Your favorite font could soon be coming to the Web.
That's because of a new technology called Web Open Font Format, or WOFF, that has attracted support from all the right players: browser makers, standards groups, typography designers, and online services to ease licensing. The technology, just now ready enough to use, is making something of a debut this week at the TypeCon conference in Los Angeles.
WOFF grew out of cooperation among Erik van Blokland from type foundry LettError, Tal Leming from type foundry Type Supply, and Jonathan Kew of Mozilla. It's steadily accumulated allies, and some final pieces have now fallen into place:
Browser support. Apple has added support in prototype builds of WebKit, the browser engine used by Safari. The four other major browsers already had signed up for WOFF.
Standardization. The World Wide Web Consortium (W3C) published the first draft of WOFF on July 27, clearing the way for its use in browsers and elsewhere.
Individually, these moves would be minor. But together, they promise to help open the Web to typography, catching the new medium up with books, newspapers, magazines, TV, and the rest of the world where words can embody more than just raw textual information.
How did we get here?
Most folks are familiar with picking fonts in word processors and other applications. Yet only now, after several false starts, is the possibility being built into the Web.
Web designers today have significant limitations when it comes to fonts. The biggest one is the limited "Web-safe" list of fonts that can be expected on most computers. Among them are Arial, Verdana, Georgia, Times New Roman, Trebuchet.
None of them is bad, really, but none of them will stand out. If you want something more distinctive, your main options are using Adobe Systems' Flash technology and text converted into a graphical element. Flash, while widely supported on PCs is one step removed from Web standards; graphics can be slow to load, can't be copied or searched as text, and don't scale gracefully to different zoom levels.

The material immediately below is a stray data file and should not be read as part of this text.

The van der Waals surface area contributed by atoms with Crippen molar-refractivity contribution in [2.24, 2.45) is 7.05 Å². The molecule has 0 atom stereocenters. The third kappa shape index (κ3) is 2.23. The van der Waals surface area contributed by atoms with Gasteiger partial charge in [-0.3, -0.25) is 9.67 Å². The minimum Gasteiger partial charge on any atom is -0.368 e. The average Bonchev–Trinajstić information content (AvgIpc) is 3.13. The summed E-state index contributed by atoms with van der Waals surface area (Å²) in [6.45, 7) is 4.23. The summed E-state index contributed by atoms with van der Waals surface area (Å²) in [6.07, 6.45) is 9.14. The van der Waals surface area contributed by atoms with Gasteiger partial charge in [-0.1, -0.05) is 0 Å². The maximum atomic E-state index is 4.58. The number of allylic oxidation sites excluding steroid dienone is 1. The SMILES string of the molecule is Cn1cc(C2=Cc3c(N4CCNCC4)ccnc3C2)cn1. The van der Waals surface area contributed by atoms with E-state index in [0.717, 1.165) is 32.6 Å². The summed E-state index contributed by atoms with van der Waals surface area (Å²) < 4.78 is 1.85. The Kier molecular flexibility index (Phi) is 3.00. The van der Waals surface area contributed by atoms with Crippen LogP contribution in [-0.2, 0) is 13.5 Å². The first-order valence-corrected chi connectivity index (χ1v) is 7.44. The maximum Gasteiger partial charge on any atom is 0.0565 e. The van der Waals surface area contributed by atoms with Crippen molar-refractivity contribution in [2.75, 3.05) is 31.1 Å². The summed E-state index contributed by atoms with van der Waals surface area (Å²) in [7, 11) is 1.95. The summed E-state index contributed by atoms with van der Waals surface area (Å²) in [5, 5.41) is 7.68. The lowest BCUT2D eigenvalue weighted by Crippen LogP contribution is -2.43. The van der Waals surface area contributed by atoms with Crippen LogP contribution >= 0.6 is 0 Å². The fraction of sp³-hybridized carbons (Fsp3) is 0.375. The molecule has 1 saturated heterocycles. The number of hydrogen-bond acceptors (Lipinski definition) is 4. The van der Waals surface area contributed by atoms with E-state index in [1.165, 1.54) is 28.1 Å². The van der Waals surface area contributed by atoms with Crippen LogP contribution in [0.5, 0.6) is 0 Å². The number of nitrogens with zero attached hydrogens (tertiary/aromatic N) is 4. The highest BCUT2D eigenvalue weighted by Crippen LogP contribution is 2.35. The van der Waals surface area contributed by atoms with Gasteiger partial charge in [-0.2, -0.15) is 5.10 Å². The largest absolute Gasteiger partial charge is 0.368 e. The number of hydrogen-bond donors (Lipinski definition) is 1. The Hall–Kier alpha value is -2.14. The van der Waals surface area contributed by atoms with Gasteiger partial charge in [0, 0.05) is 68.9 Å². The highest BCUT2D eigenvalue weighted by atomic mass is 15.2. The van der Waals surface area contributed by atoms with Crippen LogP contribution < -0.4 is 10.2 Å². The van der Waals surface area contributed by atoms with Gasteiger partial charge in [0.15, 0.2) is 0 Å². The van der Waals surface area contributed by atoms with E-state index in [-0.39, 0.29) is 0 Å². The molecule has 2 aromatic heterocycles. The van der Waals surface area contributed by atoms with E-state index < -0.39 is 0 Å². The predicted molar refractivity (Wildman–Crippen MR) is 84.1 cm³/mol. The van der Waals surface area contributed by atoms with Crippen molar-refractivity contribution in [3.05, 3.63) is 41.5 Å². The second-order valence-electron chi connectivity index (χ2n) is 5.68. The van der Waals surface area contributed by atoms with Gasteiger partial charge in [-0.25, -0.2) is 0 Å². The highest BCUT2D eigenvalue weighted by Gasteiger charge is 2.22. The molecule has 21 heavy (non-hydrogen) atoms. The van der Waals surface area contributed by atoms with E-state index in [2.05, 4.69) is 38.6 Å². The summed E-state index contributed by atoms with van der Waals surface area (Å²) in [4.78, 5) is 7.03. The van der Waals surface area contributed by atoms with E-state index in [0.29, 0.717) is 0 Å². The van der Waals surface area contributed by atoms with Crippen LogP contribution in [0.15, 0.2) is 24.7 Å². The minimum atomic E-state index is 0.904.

Given that fonts have been easily copied digital files for longer than the Web has existed, it's a little surprising that typography isn't part of the Web already. To be sure, HTML permits tags that invoke boldface and italic, but that's very far removed from what, for example, a magazine layout designer might expect.
WOFF isn't the first attempt to crack the Web-font nut. Among more recent efforts that got some traction are Embedded OpenType, which grew from Microsoft's Internet Explorer, and SVG Fonts, which use the Scalable Vector Graphics standard and are the way to bring typography to the iPad. Those didn't achieve broad support, though.
Building on CSS
Another big step on the path to WOFF was the "@font-face" element of the Cascading Style Sheets (CSS) Web page formatting standard. This specified a way to download fonts for use in Web pages.